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Cover Letter

Cover letters allow you to introduce yourself and highlight unique experiences that align with what the reader is seeking in efforts to make you stand out. The cover letter not only allows the reader to gain a better understanding of your skills and qualifications, it also conveys your written communication skills.

    • Address your letter to an actual person.
      • Your letter will be more effective when you address the letter to a specific person within an organization.
        Don’t hesitate to call the organization directly to find out the name (and correct spelling!) and title of the
        person in charge. If you are unable to get a specific name, “Dear Hiring Manager”, “Dear Human
        Resources Manager”, or “Dear Director” are acceptable alternatives.
    • Personalize each letter.
      • Research the employer.What better way to send a letter with direct impact than to focus on facts unique to this particular employer? Use the information obtained through research to demonstrate that you know something about the company while also explaining why you want to work for the organization.
    • Stay at one page
      • Three to four short paragraphs are plenty for an employer to read; any longer and it may not be read.
    • Avoid “feeling” statements.
      • Avoid using feeling statements such as “I believe,” “I feel,” or “I hope.” Instead, use phrases that express confidence like “I am confident that…”, “I am convinced” or “I strongly believe that…” Be confident and positive, but do not overstate your confidence.
    • Make it about them, not about you.
    • Have your cover letter and resume match.
      • For a polished, professional image, print your resume and cover letter on matching resume paper and
        enclose them in a matching envelope. Avoid using colored paper and graphics. Stay conservative.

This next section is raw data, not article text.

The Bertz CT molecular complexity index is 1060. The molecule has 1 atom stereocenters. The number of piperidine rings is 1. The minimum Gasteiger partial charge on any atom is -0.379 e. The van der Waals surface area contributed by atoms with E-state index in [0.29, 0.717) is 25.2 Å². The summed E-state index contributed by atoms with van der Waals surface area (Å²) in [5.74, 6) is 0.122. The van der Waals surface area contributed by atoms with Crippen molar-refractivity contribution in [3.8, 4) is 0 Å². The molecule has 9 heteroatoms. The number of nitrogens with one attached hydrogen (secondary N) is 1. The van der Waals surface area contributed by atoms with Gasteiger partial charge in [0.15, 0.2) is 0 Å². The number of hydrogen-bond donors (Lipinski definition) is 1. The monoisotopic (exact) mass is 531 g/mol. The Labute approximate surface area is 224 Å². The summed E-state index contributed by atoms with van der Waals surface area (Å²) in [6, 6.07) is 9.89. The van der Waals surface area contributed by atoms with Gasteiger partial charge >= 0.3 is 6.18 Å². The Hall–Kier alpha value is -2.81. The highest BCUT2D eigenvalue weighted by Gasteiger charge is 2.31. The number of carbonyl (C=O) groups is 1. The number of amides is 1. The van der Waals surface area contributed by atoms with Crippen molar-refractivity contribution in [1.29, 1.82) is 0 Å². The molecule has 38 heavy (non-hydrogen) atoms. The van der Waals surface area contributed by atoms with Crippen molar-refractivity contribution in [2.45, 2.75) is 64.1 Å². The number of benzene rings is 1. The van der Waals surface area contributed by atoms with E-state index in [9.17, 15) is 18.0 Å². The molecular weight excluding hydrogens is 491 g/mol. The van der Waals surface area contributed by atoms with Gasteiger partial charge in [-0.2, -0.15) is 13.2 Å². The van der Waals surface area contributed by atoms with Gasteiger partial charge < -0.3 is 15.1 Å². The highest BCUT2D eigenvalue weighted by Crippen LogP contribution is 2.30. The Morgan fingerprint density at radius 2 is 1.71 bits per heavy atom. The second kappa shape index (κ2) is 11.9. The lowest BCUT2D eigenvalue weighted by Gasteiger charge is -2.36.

• Proofread.
      • Keep in mind that the professional image you want to give to a prospective employer includes a neatly
        typed, grammatically correct and accurate letter and resume (NO TYPOS!). The best way to check for
        mistakes is to have others read and view it before sending it to employers. REMEMBER, your cover letter
        and resume represent YOU, so make it leave the best impression.
    • Use a standard business-letter format
      • Your mailing address
      • Date
      • Recipients mailing address
    • Another option is to use the same header as your resume
    • Follow the same general formatting you did on your resume, such as font style and font size.
    • If you are printing your cover letter, do so on the same paper as your resume.

Cover Letter Sections

  • In the header of your cover letter you want to include your contact information. This can either be done by using the same header as your resume or by using a standard business letter format (return address, date, mailing address.)

  • In the first paragraph you want to talk specifically about the position and company you are writing to. You want the reader to know you took the time to write this letter specifically for them.

    Begin by stating the position to which you are applying. If you know someone who works for the organization, or if you were referred to the position, mention this. Personalize each letter by researching the organization and state how the organization’s mission/values/goals are in alignment with your own. Stay focused on the qualifications you bring to the employer, not what the employer can do for you.

  • The second, and possibly third paragraph, should highlight how your education and experience qualify you for the position. Use the key qualifications in the opportunity you are seeking to to tailor this position. Take the time to show the reader you are qualified by explaining the specifics about your experience(s) and education.

    Should you talk about your education or experience first? Well, that depends on what most qualifies you for the opportunity.

    • If you have related experience (internship, full time employment, related part time employment), talk about your experience first. After you have talked about your experience then talk about your education and relevant coursework as it applies to the position.
    • If you do not have related experience, which is common, talk about how your education has prepared you for the position. This might include your coursework along with involvement.
  • To wrap up your cover letter, restate your interest in the opportunity and thank the employer for their consideration. Mention you would like to further discuss the opportunity and you are able to provide more information if needed. Include your email and phone number so the reader can easily reach you.